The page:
9 Times When Less Is More


“You might do serious damage to your brain,” my 14 year old told me. She is my nutritionist.

I tried a three day fast. I drank only water and had no food or anything else.

On the first day I was hungry but I watched TV at night to distract me and then I fell asleep early.

Falling asleep is a great way to fast. By the time I had woken up I hadn’t eaten in 36 hours. Then I tried to go through the rest of the day. This was yesterday.

Around noon I had trouble standing. When I stood I would see yellow lights everywhere. Yellow lights, in a traffic situation, mean things are about to change. Means you might have to STOP soon.

Sometimes the yellow was so bright I’d fall into a wall and hold on. Then I’d slide down.

I had read that going on a three day fast is perfect. That maybe you could get mental clarity from cleaning out all the toxins.

Maybe this is true. But at 46 hours the worst thing of all happened.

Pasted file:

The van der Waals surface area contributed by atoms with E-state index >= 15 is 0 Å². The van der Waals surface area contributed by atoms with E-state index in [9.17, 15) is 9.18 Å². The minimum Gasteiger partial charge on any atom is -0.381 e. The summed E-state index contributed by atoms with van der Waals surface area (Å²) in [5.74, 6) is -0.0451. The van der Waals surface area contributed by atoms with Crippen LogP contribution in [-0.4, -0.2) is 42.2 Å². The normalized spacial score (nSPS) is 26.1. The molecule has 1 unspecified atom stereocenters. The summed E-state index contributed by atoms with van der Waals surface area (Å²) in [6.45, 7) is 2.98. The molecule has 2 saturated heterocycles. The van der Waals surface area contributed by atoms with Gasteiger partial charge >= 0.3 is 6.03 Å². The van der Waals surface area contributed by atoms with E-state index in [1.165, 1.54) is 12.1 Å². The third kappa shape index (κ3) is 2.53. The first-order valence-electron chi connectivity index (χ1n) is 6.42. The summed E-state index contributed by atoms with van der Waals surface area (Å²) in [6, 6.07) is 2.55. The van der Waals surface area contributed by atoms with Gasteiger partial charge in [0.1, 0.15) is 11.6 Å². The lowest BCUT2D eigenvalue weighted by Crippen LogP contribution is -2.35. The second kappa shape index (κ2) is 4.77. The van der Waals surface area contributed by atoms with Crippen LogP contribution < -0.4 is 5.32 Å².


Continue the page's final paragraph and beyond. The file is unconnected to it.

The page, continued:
I logged onto the computer, specifically onto the place where I play chess online.

I lost about 20 games in a row for the first time in my life. I decided I needed to eat.

I had salmon. I had avocado. I had some nuts. Fast over.

I tried it. It was an experiment. Did it work? Did it not work? I don’t know. It was something I just tried. If you don’t try things, you don’t have experiences.

Thinking about things is not experience. Doing things is experience.

About ten months ago I threw out all my belongings. I gave up the apartments I was renting. I had someone go there and throw everything out.

I gave up my diploma, my books, my dishes, my beds, my sheets, my desks. My 40-year-old comic book collection, my computers, my collected animated cels from the 70s TV show “I Dream of Jeannie.”

I gave up my original drawing of the seven dwarfs from the animator of “Snow White and the Seven Dwarfs.” I threw out my diploma.

“But you worked so hard for it,” my friend told me.

“I’ve worked a lot harder for other things,” I said. Ditch it.

I gave up everything that the prior James could say, “This is mine.” I was left with two outfits. A computer. A phone. I turned off all email from my phone and deleted all apps except Kindle.

I wasn’t being minimalist. I just didn’t want those things anymore. I wanted to be like a newborn baby again.

There’s a bestselling book about “tidying up” that says, “hold up each object close to your heart and keep the things you love and throw out the things you no longer love.”